This is Rodgers’ Liverpool

Steven Maclean looks at the evolution of Brendan Rodgers squad, his philosophy, and how this will develop in his second season in charge of Liverpool FC.

Football - Liverpool FC Preseason Tour 2013 - Press Conference

It’s now been over a year since Brendan Rodgers’ appointment as coach of Liverpool Football Club, but long before the Northern Irishman took charge of a competitive match, his notorious football ‘philosophy’ was well-known to Liverpool fans eager to get a feel for their new manager. Or so we thought.

The first clue to what Rodgers was about came prior to his taking the reins. Some young managers would have tripped over themselves to say yes to the advances of a footballing institution like Liverpool. Not Rodgers. Instead he told FSG to come back when they knew he was the man they wanted – a brave move which could have backfired, but one which showed a steeliness of character and nerve beyond his years. We’ve learned plenty about Rodgers since then, but what do we know of his fabled philosophy and is there a typical Rodgers player?

Silent Strong Types and Fearless, Fiery Fighters

Ever since arriving at Anfield, Brendan Rodgers has emphasised his concern at a lack of character in the dressing room and his desire to bring more vocal players into the side. The losses of Jamie Carragher and Pepe Reina has only intensified that need, but it’s clear from the the players he is chasing that big personalities and an insatiable will to win are qualities on which Rodgers has placed a premium.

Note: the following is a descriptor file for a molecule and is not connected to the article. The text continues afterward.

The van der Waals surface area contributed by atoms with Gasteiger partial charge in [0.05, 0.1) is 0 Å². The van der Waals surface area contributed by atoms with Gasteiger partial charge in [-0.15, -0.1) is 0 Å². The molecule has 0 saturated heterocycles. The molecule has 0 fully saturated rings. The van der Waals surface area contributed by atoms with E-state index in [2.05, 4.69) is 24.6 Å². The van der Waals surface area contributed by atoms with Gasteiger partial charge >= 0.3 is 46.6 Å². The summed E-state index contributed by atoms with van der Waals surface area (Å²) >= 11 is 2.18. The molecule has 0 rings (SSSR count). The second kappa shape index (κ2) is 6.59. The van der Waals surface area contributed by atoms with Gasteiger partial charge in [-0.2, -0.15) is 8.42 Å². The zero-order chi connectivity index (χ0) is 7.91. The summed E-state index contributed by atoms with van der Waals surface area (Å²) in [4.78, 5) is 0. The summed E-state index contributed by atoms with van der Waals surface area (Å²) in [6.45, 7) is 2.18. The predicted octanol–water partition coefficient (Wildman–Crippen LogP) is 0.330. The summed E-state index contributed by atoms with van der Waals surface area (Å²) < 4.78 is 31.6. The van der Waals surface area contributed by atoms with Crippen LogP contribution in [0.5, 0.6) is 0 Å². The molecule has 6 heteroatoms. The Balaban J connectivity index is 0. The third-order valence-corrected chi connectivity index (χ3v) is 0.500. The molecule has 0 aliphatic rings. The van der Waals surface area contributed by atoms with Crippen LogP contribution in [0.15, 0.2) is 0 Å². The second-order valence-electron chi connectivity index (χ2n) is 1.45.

Rodgers seems to favour two distinct character types: first there are the intelligent, grounded and reliable personalities; players like Simon Mignolet (who has a degree in political science), Glen Johnson (who studies maths in his spare time) and the humble and thoughtful Joe Allen. These model pros could be described as the strong and silent types (although I expect Mignolet to grow into a real leader) with their feet firmly on the ground.

Then there are the more fiery, competitive personalities determined to win at all costs. Luis Suarez personifies that temperament, but there’s also a hint of the same in Iago Aspas. This isn’t to lazily stereotype Southern Europeans and Latin Americans, though.

Beneath the shy exterior, there’s a similar competitive rage brewing within Jordan Henderson. It’s a fire only stoked by the manager’s refusal to see him as a first team starter, and it’s no bad thing to have a player perhaps not quite suited to the manager’s plans who refuses to accept it, determined to prove him wrong. At best, Henderson could yet show himself to be a fine midfielder capable of dancing to the tune Rodgers has on repeat, but even at worst, Henderson could make an excellent impact sub and utility player. Should he start the season as our fourth choice central midfielder, you can be sure Henderson will throw himself into every opportunity he does get with the kind of drive and passion we’ve become accustomed to in the form of Steven Gerrard.